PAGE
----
This past summer, I had my first experience with a remote internship. I was a Communication and Social Media Intern for a non-profit called MitoAction, which involved writing patient stories, crafting newsletters, and creating social media posts. My internship was remote because this non-profit does not have a formal office. MitoAction is an international renowned non-profit and it is run by four women throughout the United States.
If you don’t already know, a remote internship is an internship that is completed, for the most part in your own home, on your own schedule. I know not everyone has or will experience a remote internship; however, many of the skills needed to tackle this type of internship are useful to many other aspects of life. That being said, let’s jump right in!
- Schedule “work” hours each day.
Over the summer I was always extremely jealous of my peers who were able to go to their internships, do their work, and come home and relax. I yearned for that stability. Having a remote internship means that you are responsible for doing the work on your own time. There are still deadlines, and still a mountain of work to get done, but because there are no set work hours in the day, it is hard to stay on track and focus. I recommend setting work hours each day that work for your schedule. Once I determined I would work from 10:00 AM to 3pm each day, the work load got a lot easier to handle.
- Stay organized.
Doing everything on your phone and laptop can be very hard to manage. It’s very easy for emails, social media posts, and articles to get lost in the jumble of your desktop. Create folders for each task, and save everything. You never know when you’re going to have to go back to the beginning of a project or make edits to an older draft. It is also beneficial to keep a copy of every article, social media post, and blog you create. It is useful to have a portfolio of you work to show future employers.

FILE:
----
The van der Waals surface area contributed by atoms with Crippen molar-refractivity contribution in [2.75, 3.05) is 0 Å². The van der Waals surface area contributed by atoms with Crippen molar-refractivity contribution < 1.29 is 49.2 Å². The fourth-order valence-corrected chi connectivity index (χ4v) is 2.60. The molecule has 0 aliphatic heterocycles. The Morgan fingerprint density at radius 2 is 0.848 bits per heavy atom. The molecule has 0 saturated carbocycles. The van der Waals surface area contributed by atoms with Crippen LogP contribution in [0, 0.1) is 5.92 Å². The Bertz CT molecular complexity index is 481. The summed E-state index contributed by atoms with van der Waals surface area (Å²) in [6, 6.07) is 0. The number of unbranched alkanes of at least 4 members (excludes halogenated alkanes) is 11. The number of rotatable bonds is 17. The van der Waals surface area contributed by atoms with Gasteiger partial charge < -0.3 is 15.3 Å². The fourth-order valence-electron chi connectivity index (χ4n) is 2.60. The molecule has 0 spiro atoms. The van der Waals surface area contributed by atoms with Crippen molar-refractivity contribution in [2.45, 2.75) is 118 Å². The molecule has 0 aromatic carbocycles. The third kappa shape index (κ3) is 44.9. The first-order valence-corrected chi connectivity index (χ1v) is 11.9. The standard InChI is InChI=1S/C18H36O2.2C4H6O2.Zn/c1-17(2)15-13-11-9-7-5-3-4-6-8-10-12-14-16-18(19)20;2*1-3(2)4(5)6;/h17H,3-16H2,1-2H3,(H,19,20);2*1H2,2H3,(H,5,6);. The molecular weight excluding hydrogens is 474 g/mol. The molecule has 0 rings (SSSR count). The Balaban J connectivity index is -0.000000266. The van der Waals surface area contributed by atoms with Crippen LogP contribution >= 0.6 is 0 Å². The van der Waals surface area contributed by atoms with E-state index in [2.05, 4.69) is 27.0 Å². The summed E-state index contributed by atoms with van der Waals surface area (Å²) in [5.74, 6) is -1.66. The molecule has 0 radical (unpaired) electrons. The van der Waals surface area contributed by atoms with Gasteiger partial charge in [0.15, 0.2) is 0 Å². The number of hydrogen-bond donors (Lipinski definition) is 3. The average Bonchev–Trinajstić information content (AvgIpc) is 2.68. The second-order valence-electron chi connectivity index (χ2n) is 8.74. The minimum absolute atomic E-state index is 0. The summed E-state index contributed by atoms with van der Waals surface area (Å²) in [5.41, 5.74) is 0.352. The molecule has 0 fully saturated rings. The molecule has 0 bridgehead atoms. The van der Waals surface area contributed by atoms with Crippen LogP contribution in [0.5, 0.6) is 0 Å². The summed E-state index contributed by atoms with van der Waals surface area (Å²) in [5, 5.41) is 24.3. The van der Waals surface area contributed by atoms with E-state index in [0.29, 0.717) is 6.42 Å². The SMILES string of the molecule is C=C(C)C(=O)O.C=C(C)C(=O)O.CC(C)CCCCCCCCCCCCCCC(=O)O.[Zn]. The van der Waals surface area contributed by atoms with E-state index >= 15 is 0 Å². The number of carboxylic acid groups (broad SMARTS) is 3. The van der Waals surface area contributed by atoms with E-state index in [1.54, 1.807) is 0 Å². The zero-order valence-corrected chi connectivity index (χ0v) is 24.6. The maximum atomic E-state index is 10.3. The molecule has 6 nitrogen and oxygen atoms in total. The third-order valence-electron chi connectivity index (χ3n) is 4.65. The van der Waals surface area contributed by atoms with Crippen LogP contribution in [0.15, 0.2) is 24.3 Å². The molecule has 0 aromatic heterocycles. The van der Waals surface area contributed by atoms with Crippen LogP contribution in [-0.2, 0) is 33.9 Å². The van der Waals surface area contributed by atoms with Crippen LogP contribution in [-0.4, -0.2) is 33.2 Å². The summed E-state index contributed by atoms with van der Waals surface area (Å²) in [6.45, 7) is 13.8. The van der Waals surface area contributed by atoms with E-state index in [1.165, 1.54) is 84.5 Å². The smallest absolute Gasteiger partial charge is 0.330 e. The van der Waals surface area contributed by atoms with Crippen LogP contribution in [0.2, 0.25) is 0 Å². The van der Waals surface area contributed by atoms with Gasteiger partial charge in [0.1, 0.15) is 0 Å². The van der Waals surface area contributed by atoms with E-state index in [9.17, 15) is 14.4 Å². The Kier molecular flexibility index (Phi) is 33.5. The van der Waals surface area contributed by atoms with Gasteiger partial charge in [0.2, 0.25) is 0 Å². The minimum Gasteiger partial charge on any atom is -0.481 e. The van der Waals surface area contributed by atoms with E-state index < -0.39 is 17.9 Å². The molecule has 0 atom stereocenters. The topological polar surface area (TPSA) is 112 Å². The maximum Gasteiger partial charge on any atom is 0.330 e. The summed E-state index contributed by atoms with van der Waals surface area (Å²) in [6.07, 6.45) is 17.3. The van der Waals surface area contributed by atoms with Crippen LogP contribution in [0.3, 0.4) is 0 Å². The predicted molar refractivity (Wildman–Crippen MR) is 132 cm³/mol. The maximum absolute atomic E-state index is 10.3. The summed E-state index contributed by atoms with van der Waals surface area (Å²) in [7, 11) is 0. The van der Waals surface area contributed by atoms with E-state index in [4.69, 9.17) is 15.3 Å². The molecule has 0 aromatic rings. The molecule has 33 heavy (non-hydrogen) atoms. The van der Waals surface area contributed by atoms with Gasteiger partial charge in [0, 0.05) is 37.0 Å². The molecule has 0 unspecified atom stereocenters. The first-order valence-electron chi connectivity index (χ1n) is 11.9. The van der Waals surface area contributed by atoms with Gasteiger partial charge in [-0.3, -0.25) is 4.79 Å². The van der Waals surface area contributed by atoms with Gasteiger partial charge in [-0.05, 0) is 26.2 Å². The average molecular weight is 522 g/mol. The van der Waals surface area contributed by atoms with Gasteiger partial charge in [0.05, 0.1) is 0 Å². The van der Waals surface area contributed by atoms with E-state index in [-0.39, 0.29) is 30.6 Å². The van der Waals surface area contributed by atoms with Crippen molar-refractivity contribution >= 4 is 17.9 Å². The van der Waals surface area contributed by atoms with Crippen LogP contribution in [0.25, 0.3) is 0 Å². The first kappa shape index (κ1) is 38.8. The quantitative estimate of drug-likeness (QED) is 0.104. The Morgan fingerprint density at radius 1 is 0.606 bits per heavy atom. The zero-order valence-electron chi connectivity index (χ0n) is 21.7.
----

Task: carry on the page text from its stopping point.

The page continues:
As students in COM we know how important it is to constantly communicate with your peers, bosses, and advisors. Just because an internship is remote, doesn’t change that idea. Every day with a remote internship is a challenge to communicate. Over the summer, I was on the phone most of the day, emailing clients back and forth, and texting my co-workers. I had previously heard that communication is key with remote internships, and that it is easy to get lost in the shuffle. It is important to reach out if you are confused, ask for help, and to keep talking to other people involved. A failure to communicate is a failure to learn.
Remote Internships can be very useful to have, especially if you live far away from the office, or if the company doesn’t have a set office at all. My internship taught me more than I could have ever imagined, and I learned everything in the comfort of my own room. I was allowed to make my own hours and was not limited or confined to a cubicle for the whole summer. I could go outside to write, or work on a social media post from my friend’s house. There are certainly benefits to remote internships, but it is important to recognize the downfalls in order to best avoid them.